During the Coronavirus (COVID-19) pandemic, in-person interpreters have been deemed "nonessential,"and thus eliminated to minimize viral exposure and conserve personal protective equipment. Considering alarming patterns of interpreter underuse, we evaluate how substitution for remote modalities (telephone or video) may exacerbate existing inequalities for patients with limited English proficiency. The inherent intimacy, dynamic physicality, and cultural nuances of labor and delivery pose unique communication challenges. Using clinical scenarios, we illustrate the vital role interpreters have in providing accessible obstetric care. We argue that eliminating in-person interpreters in this setting is not justified by COVID-related harms given the potential to exacerbate underlying health disparities.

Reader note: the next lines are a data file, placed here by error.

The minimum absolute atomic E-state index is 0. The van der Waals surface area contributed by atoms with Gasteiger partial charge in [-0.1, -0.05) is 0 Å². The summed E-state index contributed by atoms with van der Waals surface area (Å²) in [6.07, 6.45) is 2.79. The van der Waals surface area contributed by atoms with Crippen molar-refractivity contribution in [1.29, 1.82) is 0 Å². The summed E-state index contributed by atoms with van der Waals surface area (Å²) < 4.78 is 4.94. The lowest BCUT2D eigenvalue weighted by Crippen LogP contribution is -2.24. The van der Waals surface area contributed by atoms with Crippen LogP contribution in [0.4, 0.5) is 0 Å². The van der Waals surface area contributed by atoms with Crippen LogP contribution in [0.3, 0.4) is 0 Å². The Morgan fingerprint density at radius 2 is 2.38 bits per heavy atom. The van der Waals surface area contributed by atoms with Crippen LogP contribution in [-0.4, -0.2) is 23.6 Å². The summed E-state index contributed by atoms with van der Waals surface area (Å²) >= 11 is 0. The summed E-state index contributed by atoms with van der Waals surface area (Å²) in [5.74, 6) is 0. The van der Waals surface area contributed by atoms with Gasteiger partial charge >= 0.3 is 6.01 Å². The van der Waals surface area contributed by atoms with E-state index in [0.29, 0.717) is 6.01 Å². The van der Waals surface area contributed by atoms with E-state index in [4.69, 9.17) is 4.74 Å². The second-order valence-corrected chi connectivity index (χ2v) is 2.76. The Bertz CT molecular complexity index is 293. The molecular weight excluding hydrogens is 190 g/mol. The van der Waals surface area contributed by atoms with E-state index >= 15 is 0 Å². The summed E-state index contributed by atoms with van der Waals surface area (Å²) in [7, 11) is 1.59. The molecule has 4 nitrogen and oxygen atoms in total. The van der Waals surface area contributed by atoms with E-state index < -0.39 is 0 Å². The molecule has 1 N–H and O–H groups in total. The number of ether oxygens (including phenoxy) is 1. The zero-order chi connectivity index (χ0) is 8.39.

- language barrier
ASJC Scopus subject areas
- Health(social science)
- Health Policy
- Public Health, Environmental and Occupational Health
- Health Information Management